(Photo: Warner Bros./Courtesy Everett Collection)
When Nat King Cole sang Unforgettable, he meant the word as a compliment. Not so the Hollywood movie of the same name, in which two crazy exes refuse to be ignored as they attempt to ruin Rosario Dawson’s wedding — one, played by Katherine Heigl, so icily sociopathic that it’s too bad the borderline-campy movie wasn’t willing to go full tilt into B-movie “psycho-Barbie” territory.
A strange choice of directorial debut for longtime Tim Burton enabler Denise Di Novi (whose credits include producing Heathers, Edward Scissorhands and Crazy, Stupid, Love), Unforgettable is anything but what its title suggests, dissipating into vapor as soon as the credits roll. But it’s tawdry Sleeping With the Enemy-style fun while it lasts, boasting a better cast and splashier production values than the next closest Lifetime movie, while being so ridiculous at times that audiences can’t help but talk back to the screen.
Dawson plays Julia Banks, a big-city writer about to settle down with ideal beau David (Geoff Stults) in the tony small town where he raised his daughter Lily (Isabella Kai Rice). No one mentions skin color or class, but Julia clearly feels out of place in this community, especially when mentally sizing herself up against Heigl’s character, seemingly perfect Stepford ex-wife Tessa Connover.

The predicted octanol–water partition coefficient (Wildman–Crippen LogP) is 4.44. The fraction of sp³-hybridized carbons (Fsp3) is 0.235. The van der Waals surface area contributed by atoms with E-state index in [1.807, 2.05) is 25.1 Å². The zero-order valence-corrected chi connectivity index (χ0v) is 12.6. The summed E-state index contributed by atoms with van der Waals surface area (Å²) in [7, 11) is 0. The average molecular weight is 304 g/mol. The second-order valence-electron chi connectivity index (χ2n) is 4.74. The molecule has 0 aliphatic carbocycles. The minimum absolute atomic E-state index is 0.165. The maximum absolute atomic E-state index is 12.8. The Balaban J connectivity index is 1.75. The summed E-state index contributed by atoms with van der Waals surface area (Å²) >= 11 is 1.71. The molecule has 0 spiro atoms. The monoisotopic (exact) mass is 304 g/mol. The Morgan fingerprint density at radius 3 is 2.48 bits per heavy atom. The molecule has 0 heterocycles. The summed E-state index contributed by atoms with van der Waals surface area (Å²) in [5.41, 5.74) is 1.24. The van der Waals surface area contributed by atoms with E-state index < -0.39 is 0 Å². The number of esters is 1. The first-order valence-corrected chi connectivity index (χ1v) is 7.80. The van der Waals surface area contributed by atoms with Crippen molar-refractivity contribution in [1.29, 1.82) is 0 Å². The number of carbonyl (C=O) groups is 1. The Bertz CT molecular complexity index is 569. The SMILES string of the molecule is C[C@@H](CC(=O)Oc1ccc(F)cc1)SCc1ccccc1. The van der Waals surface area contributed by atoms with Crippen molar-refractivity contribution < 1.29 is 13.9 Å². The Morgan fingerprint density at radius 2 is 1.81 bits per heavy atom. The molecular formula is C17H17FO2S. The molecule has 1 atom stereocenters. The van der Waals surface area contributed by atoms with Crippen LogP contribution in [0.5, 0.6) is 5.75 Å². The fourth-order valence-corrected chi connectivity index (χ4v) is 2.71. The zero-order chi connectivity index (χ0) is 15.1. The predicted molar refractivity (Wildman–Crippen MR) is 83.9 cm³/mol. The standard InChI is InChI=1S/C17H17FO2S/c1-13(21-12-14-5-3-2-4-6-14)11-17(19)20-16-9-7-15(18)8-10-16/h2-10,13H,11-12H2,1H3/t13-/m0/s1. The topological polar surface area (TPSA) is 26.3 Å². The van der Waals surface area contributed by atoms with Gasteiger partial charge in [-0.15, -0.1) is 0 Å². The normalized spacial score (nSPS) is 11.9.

Casting means everything in this movie, and Di Novi’s against-type use of the popular Grey’s Anatomy star savvily exploits the actress’s prickly reputation within the industry. Say what you will about Heigl, but it’s a strange testament to her talent that once you’ve seen her as a villain — one who practically weaponizes her mannequin-worthy physique and wrinkle-free forehead — it will be hard to go back to picturing her as the innocuous girl next door.
In Tessa, Heigl has taken a rather thinly written character and elevated her to someone you wouldn’t want to bump into at your child’s next PTA meeting. She’s not quite bunny-boiler imbalanced, though she’s doing her best to land Tessa in the pantheon of all-time scariest exes, intending her creepy, conniving stare to haunt beyond the end credits. When it comes to Tessa’s strategy for disrupting Julia’s life, however, the movie squanders her character’s deliciously bitchy potential.
Julia may have moved on romantically, but she’s still haunted by the trauma of her previous relationship to Michael Vargas (Simon Kassianides), an aggressive bully who beat her so badly she had to get a restraining order. Now he’s dead, which we learn in the opening scene, set in a police interrogation room, where cops suspect Julia of having killed her ex. How else to explain the facts that she’d been sending him intimate photos via Facebook, a pair of her panties was found in his car, and her prints were all over the murder weapon? The answers are available in Julia’s version of events, which take us back to the days before she met Tessa — and before Michael re-entered her life.